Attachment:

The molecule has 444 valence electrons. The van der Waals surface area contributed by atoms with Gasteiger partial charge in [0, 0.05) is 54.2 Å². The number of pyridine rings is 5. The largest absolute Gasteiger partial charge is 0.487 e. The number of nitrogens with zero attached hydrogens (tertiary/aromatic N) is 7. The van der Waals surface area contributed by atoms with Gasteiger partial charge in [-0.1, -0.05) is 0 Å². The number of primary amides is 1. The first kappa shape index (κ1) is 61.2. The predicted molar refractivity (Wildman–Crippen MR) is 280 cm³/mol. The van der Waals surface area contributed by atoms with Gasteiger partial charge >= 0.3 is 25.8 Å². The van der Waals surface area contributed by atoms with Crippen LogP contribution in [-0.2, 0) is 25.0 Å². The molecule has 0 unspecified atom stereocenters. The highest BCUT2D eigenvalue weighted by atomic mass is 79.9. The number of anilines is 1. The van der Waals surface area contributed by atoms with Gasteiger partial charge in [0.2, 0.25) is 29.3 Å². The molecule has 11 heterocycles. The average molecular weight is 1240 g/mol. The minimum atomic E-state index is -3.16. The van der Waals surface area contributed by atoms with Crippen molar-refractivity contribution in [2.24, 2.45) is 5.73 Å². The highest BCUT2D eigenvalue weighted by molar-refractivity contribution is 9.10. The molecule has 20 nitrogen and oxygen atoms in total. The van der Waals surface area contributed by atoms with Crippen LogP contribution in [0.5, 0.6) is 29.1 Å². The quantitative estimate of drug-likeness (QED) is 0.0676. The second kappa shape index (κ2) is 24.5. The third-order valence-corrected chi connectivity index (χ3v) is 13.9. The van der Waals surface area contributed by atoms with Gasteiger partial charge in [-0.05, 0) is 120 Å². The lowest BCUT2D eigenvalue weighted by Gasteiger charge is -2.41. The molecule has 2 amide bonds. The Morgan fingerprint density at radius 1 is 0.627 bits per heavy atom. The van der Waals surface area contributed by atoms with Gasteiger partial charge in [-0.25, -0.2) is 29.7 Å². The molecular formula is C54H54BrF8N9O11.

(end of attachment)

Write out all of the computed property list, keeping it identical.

The molecule has 444 valence electrons. The van der Waals surface area contributed by atoms with Gasteiger partial charge in [0, 0.05) is 54.2 Å². The number of pyridine rings is 5. The largest absolute Gasteiger partial charge is 0.487 e. The number of nitrogens with zero attached hydrogens (tertiary/aromatic N) is 7. The van der Waals surface area contributed by atoms with Gasteiger partial charge in [-0.1, -0.05) is 0 Å². The number of primary amides is 1. The first kappa shape index (κ1) is 61.2. The predicted molar refractivity (Wildman–Crippen MR) is 280 cm³/mol. The van der Waals surface area contributed by atoms with Gasteiger partial charge >= 0.3 is 25.8 Å². The van der Waals surface area contributed by atoms with Crippen LogP contribution in [-0.2, 0) is 25.0 Å². The molecule has 0 unspecified atom stereocenters. The highest BCUT2D eigenvalue weighted by atomic mass is 79.9. The number of anilines is 1. The van der Waals surface area contributed by atoms with Gasteiger partial charge in [0.2, 0.25) is 29.3 Å². The molecule has 11 heterocycles. The average molecular weight is 1240 g/mol. The minimum atomic E-state index is -3.16. The van der Waals surface area contributed by atoms with Crippen molar-refractivity contribution in [2.24, 2.45) is 5.73 Å². The highest BCUT2D eigenvalue weighted by molar-refractivity contribution is 9.10. The molecule has 20 nitrogen and oxygen atoms in total. The van der Waals surface area contributed by atoms with Crippen LogP contribution in [0.5, 0.6) is 29.1 Å². The quantitative estimate of drug-likeness (QED) is 0.0676. The second kappa shape index (κ2) is 24.5. The third-order valence-corrected chi connectivity index (χ3v) is 13.9. The van der Waals surface area contributed by atoms with Gasteiger partial charge in [-0.05, 0) is 120 Å². The lowest BCUT2D eigenvalue weighted by Gasteiger charge is -2.41. The molecule has 2 amide bonds. The Morgan fingerprint density at radius 1 is 0.627 bits per heavy atom. The van der Waals surface area contributed by atoms with Gasteiger partial charge in [-0.25, -0.2) is 29.7 Å². The molecular formula is C54H54BrF8N9O11.